Reportrait: Nottingham Castle Museum & Art Gallery
One of the most arresting images in this exhibition is inspired by skilled, but historically marginal Dutch painter Govert Flinck (1615-1660) and his 1645 character study Bearded Man with a Velvet Cap. This painting is in the collection of the Metropolitan Art Museum in New York, but while Flinck’s work is of impeccable technical prowess he is better known for being a student of the great Rembrandt van Rijn (1606-1669), whom he studied under for years. In fact, many of his early portraits and history paintings were so similar to that of his mentor that their respective canvases were confused by collectors. This painting bears a passing resemblance to Rembrandt, but scholars argue it is a tronie (meaning “face” or “expression”), in which both the subject and technique were designed to appeal to art connoisseurs. As a curious and especially fitting side note in the context of Brown’s Reproduction, Flinck painted this Bearded Man over a finished portrait of a woman, thus saving the wood panel from a commission that went awry. Brown’s version retains much of Flinck’s composition but turns his skin a radioactive yellow and his eyes cloudy – creating a striking parallel with the sister 2014 painting In My Time of Dying. In this painting the beard maintains more of its integrity while continuing to be a striking vehicle for painterly virtuosity. The red velvet cap also draws comparison to renowned Dutch painter Jan van Eyck’s 1433 Portrait of a Man in Red Turban, where the sitter’s headdress demonstrates the painter’s technical mastery. The title of this work has no specific source – instead lingering between suggestions of spawning as well as the photographic reproductions Brown regularly employs while referencing art history.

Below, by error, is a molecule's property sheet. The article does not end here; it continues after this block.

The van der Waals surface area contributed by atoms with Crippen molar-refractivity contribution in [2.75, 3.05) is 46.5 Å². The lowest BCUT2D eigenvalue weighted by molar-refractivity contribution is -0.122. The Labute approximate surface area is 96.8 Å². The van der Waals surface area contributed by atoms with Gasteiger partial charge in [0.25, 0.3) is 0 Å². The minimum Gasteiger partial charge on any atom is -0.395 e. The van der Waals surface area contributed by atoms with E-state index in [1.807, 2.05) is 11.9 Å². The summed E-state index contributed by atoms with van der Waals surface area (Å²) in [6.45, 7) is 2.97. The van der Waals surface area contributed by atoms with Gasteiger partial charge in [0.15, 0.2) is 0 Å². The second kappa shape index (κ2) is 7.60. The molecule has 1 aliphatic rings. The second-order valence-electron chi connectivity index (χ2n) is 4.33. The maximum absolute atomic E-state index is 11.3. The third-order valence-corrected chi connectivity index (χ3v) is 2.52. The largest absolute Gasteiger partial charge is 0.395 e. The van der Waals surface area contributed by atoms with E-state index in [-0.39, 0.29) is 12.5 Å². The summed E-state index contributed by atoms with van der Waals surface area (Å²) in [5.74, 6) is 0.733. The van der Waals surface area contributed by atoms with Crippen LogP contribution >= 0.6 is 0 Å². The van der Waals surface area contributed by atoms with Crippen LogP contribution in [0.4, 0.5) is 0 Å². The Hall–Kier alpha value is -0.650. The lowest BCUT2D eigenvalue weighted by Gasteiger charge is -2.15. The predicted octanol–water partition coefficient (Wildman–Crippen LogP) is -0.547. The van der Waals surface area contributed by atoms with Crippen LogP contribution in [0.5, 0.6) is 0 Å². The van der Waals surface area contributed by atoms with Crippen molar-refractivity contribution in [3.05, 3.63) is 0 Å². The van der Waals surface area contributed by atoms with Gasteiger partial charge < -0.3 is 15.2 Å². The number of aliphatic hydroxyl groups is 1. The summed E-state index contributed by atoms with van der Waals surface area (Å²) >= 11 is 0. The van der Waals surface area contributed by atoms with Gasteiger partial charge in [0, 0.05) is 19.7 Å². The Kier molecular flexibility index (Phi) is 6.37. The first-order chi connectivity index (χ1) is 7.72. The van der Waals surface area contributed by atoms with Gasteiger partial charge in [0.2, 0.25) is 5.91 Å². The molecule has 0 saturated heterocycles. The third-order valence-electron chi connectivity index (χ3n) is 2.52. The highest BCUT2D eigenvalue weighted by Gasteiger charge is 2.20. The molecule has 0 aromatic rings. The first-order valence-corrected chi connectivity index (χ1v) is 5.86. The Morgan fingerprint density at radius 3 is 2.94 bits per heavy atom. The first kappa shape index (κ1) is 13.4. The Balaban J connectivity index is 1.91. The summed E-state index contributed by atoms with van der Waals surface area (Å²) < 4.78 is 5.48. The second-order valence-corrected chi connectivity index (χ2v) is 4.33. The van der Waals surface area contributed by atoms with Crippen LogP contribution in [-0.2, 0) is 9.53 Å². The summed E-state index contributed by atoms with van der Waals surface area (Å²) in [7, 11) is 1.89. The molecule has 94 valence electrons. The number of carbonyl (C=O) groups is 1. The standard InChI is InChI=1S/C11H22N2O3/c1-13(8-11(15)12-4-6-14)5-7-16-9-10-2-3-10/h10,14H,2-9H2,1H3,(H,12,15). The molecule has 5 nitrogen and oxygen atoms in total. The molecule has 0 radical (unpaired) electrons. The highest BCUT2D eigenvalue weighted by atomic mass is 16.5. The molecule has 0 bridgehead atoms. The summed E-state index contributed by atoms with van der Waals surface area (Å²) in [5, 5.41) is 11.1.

– Steven Matijcio, Curator, Contemporary Arts Center, Cincinnati, USA